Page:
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I.THE SELECTION AND CONTRACTING OF THE FOREIGN PARTNERS
1. The partners selection
2. The delivery availability
3. Marketing aspect
5. Documentation: inquiry letter and offer letter
III. RESOLUTION OF THE CONTRACT
IV. THE COMMERCIAL OPERATIONS
a. The order letter received from Mercator
b. Order confirmation
d. Commercial documents
e. Letters of Credit
V. FINANCIAL ESTIMATION
Albalact. The export decision
Romanian milk and dairy products market
Nowadays, the Romanian market is underdeveloped due to the low purchasing power a dire lack of consumer education. The entire Romanian adult population grew up with, and acquired a taste for, dairy and food products before 198911. Apart from the size of the wallet, the fact that most people are still used to either the watered-down, no-alternative milk surrogate (that was ubiquitous before 1989), or the "countryside" unprocessed milk (that many still consider to be the only healthy choice), explains why the UHT milk, with its specific, new taste, does not yet rank highly in the country's adult consumer preferences.
None of today's milk brands invests any noticeable resources into educating consumers about the many qualities (regarding taste and going well beyond it) of processed milk, with the ultimate aim of enlarging their consumer base. Low profit margins do not stand as a viable explanation for this apathy and I believe that such an effort could be a serious opportunity for a brand, either new or existing, to position itself. It may not be indeed that easy to exploit, but it would be based on an objective characteristic of the product the consumer could immediately perceive and gauge.
The annual per capita milk consumption in Romania is much below the European average: 6.7 litres of processed milk, compared to the European average of 65-70 litres. The annual milk production amounts to 5.5 billion litres, out of which only 1.1 billion litres are processed, 1.3 billion litres are sold unprocessed, and a whooping 2.9 billion litres are marked as individual consumption and losses. During the negotiations with the EU, Romania was assigned an annual production quota of 3.3 billion litres of milk, out of which 1.2 billion litres are to be industrially processed.
Similar to the whole Romanian industry, the food and beverages sector came under the effect of growing domestic demand. Food sales through specialised stores increased by nearly 30% y/y in Jan-Aug, according to the statistics office. This may overstate the growth in food sales, but there are other evidences (8% real growth in wages, strong net consumer credit flow, increased expectations for higher revenues) that indicate that the market for consumer goods is expanding at high rates. The households' consumption accelerated to 12.7% y/y in Q2 from 10.9% y/y in Q1 this year, according to the GDP detailed statistics. This is well above the GDP growth and the differential generates widening trade deficit. The trade deficit in the area of food goods already exceeded EUR 1bn in Jan-Aug, according to our calculations, or 1% of full year's GDP.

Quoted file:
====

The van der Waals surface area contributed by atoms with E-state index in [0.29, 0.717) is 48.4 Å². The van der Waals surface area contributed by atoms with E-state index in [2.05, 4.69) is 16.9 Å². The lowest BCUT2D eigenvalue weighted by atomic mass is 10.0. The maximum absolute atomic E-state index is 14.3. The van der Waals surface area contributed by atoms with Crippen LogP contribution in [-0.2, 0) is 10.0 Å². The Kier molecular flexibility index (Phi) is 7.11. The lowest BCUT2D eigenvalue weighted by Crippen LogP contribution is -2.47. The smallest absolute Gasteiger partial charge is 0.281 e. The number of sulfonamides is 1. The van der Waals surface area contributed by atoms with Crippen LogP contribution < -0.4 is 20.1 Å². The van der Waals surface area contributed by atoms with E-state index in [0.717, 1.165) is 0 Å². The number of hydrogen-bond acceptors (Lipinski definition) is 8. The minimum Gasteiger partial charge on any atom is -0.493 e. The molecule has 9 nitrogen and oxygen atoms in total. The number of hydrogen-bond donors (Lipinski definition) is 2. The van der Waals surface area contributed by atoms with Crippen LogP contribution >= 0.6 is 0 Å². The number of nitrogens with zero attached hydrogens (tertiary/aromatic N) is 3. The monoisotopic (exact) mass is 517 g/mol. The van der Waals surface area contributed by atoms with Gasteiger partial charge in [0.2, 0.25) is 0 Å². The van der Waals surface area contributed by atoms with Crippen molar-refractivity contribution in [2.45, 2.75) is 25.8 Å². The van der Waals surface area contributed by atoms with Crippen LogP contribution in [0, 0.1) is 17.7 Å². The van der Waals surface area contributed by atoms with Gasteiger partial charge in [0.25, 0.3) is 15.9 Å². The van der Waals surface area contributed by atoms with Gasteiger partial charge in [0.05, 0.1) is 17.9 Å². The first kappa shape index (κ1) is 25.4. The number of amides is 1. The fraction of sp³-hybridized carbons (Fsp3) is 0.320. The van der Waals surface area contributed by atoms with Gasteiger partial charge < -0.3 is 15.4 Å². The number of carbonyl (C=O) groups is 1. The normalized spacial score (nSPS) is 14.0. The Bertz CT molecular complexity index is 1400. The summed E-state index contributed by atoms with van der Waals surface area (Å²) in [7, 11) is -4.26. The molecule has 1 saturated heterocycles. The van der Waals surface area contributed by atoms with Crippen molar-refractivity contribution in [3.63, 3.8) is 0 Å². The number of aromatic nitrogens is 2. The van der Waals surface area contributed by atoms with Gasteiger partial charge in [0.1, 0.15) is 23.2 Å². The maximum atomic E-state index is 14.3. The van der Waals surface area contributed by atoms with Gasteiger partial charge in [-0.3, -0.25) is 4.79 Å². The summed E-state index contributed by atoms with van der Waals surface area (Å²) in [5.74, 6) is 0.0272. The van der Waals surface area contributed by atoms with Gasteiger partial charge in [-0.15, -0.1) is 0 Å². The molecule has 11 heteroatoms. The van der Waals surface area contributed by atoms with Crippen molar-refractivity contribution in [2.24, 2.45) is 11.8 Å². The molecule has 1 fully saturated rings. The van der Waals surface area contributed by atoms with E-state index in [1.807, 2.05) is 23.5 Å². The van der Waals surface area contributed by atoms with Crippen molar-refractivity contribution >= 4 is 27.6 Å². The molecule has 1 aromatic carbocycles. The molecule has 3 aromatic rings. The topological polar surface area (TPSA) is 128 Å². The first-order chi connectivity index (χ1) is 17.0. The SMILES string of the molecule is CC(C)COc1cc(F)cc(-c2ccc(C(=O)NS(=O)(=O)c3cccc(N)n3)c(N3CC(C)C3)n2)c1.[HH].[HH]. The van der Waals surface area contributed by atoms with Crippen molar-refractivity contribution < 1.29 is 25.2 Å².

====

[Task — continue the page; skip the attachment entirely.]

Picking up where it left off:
The Romanian consumer milk market mirrors closely the current standard of living in the country. In 2004, barely 1.5 billion litres were sold, spread across the following three major types of milk:
- UHT (ultra high temperature) milk
- Pasteurized milk which, together with UHT milk, amounts to around 10% of the total quantity of consumer milk sold in Romania
- Unprocessed (raw) milk, which is rather unhealthy, but nevertheless traditionally popular, as it still represents 90 percent of all the milk sold in Romania.
This third type of milk ensures the basic income of many individual producers and is completely ignorant of, as well as insensitive to, modern trading techniques such as branding. The UHT and pasteurized milks are the turf of a relatively small number of processing companies. Genuine brands only exist in the case of UHT milk, probably as a result of a higher retail price that is able to support a decent marketing budget.
Apart from consumer milk, the Romanian dairy products market is fairly diversified, but there are very few players that can claim leadership in more than one product category. As far as UHT milk is concerned, the all-Romanian Albalact is a recently successful competitor of the more established Dorna Lactate and Friesland.
Albalact is one of the 5 milk and dairy products in Romania. The company was founded in 1975, became a joint stock company in 1990 and a private company in 1999.
The company counts a 400 number of employees and, at the moment, it is listed on Rasdaq. The types of products Albalact produces and develops are:
- UHT milk (Fulga, Zuzu);
- powder milk;
- cheese products.
In 2005, Albalact could pride itself with a turnover of over 16.5 mil. EUR and a net profit of 825.000 EUR.
A medium-sized, independent, Romanian company owned by a private investor, Albalact has recently entered the Romanian UHT milk market with its Fulga brand. This company also sells pasteurized milk, fresh products, and cheese, under the brand name Albalact. Thanks to a fast-learning brand management team supported by an appropriate brand communication budget, Fulga enjoys excellent awareness countrywide and has rapidly accumulated a strongly positive brand equity.
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